Rafed English

Can you really be both 'fat and fit?'

People “can be obese yet physically healthy and fit and at no greater risk of heart disease or cancer”, according to BBC News.

This counterintuitive headline stems from a study that was assessing health outcomes for people who were obese but relatively fit, with only one or no risk factors for “metabolic syndrome”. Metabolic syndrome is diagnosed when people have multiple risk factors, such as high blood pressure, that make them more prone to diabetes or cardiovascular disease (CVDs).

Researchers found that the “metabolic healthy” obese group were significantly less likely to develop a CVD or cancer, or die as a result, than people who were similarly obese but were judged to be “metabolic unhealthy”. In fact the risks of CVDs and cancers in the “metabolic healthy but obese” group were broadly similar to people with a healthy weight.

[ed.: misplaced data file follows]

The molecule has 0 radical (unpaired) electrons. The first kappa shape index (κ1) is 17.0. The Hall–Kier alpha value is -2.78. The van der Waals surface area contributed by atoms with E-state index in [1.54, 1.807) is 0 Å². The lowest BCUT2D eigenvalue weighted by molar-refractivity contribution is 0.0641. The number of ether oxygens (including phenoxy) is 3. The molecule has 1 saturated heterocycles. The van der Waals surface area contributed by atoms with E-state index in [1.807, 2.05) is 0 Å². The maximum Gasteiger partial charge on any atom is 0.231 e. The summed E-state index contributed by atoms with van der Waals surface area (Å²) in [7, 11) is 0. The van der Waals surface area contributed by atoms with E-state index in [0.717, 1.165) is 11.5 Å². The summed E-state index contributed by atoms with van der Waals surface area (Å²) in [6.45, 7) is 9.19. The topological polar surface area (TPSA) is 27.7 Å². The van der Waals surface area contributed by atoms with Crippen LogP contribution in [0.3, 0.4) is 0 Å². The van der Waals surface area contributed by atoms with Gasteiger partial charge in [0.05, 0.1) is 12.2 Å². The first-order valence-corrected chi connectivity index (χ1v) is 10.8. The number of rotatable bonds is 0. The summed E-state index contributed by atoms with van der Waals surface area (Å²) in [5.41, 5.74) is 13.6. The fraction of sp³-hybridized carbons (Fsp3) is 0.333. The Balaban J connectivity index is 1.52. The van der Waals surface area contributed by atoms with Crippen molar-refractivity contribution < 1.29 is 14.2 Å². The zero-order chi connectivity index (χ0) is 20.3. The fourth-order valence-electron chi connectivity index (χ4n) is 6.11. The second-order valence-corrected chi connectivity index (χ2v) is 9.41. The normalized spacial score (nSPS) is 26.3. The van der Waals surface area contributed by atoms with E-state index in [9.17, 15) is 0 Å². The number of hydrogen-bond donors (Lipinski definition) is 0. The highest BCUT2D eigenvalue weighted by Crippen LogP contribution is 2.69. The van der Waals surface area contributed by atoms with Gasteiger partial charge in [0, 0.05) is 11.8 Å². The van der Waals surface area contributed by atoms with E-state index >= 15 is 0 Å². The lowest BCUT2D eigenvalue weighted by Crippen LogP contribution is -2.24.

However, the research should not be interpreted to mean that being obese is healthy. Waist circumference size is also a risk factor for CVDs, so ideally you should be aiming to have a circumference of less than 94cm (37in) if you’re a man and less than 80cm (31.5in) if you’re a woman.

The research actually tells us very little that is useful in how fitness levels can affect CVD and cancer risk and whether it is possible to be both "fat and fit".

The main implication of the research is that factors other than weight need to be taken in account when assessing these types of health risks.

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